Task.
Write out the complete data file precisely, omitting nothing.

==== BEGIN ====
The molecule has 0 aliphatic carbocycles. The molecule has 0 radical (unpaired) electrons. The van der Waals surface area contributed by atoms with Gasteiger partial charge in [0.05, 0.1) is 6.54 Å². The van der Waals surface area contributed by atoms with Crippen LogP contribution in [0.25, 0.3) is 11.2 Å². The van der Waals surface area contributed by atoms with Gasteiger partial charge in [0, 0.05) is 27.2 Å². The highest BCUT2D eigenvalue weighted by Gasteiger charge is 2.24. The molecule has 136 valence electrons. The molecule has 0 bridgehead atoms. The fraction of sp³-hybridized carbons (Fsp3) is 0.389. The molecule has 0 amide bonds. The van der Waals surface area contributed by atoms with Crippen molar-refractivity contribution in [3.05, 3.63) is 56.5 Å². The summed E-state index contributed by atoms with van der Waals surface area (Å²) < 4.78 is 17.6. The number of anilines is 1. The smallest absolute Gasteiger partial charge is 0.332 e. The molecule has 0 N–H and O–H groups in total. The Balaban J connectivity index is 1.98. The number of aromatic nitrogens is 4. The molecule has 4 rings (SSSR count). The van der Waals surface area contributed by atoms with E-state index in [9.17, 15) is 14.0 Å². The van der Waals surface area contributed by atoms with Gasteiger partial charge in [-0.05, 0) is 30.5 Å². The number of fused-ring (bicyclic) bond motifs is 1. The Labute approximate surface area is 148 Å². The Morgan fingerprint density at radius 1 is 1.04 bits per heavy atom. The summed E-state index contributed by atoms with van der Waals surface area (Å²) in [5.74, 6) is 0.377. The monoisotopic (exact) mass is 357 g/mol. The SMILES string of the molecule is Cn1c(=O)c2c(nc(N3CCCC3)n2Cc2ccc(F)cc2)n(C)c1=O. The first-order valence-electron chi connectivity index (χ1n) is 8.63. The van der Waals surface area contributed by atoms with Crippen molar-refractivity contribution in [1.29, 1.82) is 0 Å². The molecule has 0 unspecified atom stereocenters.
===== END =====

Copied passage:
The molecule has 0 aliphatic carbocycles. The molecule has 0 radical (unpaired) electrons. The van der Waals surface area contributed by atoms with Gasteiger partial charge in [0.05, 0.1) is 6.54 Å². The van der Waals surface area contributed by atoms with Crippen LogP contribution in [0.25, 0.3) is 11.2 Å². The van der Waals surface area contributed by atoms with Gasteiger partial charge in [0, 0.05) is 27.2 Å². The highest BCUT2D eigenvalue weighted by Gasteiger charge is 2.24. The molecule has 136 valence electrons. The molecule has 0 bridgehead atoms. The fraction of sp³-hybridized carbons (Fsp3) is 0.389. The molecule has 0 amide bonds. The van der Waals surface area contributed by atoms with Crippen molar-refractivity contribution in [3.05, 3.63) is 56.5 Å². The summed E-state index contributed by atoms with van der Waals surface area (Å²) < 4.78 is 17.6. The number of anilines is 1. The smallest absolute Gasteiger partial charge is 0.332 e. The molecule has 0 N–H and O–H groups in total. The Balaban J connectivity index is 1.98. The number of aromatic nitrogens is 4. The molecule has 4 rings (SSSR count). The van der Waals surface area contributed by atoms with E-state index in [9.17, 15) is 14.0 Å². The van der Waals surface area contributed by atoms with Gasteiger partial charge in [-0.05, 0) is 30.5 Å². The number of fused-ring (bicyclic) bond motifs is 1. The Labute approximate surface area is 148 Å². The Morgan fingerprint density at radius 1 is 1.04 bits per heavy atom. The summed E-state index contributed by atoms with van der Waals surface area (Å²) in [5.74, 6) is 0.377. The monoisotopic (exact) mass is 357 g/mol. The SMILES string of the molecule is Cn1c(=O)c2c(nc(N3CCCC3)n2Cc2ccc(F)cc2)n(C)c1=O. The first-order valence-electron chi connectivity index (χ1n) is 8.63. The van der Waals surface area contributed by atoms with Crippen molar-refractivity contribution in [1.29, 1.82) is 0 Å². The molecule has 0 unspecified atom stereocenters.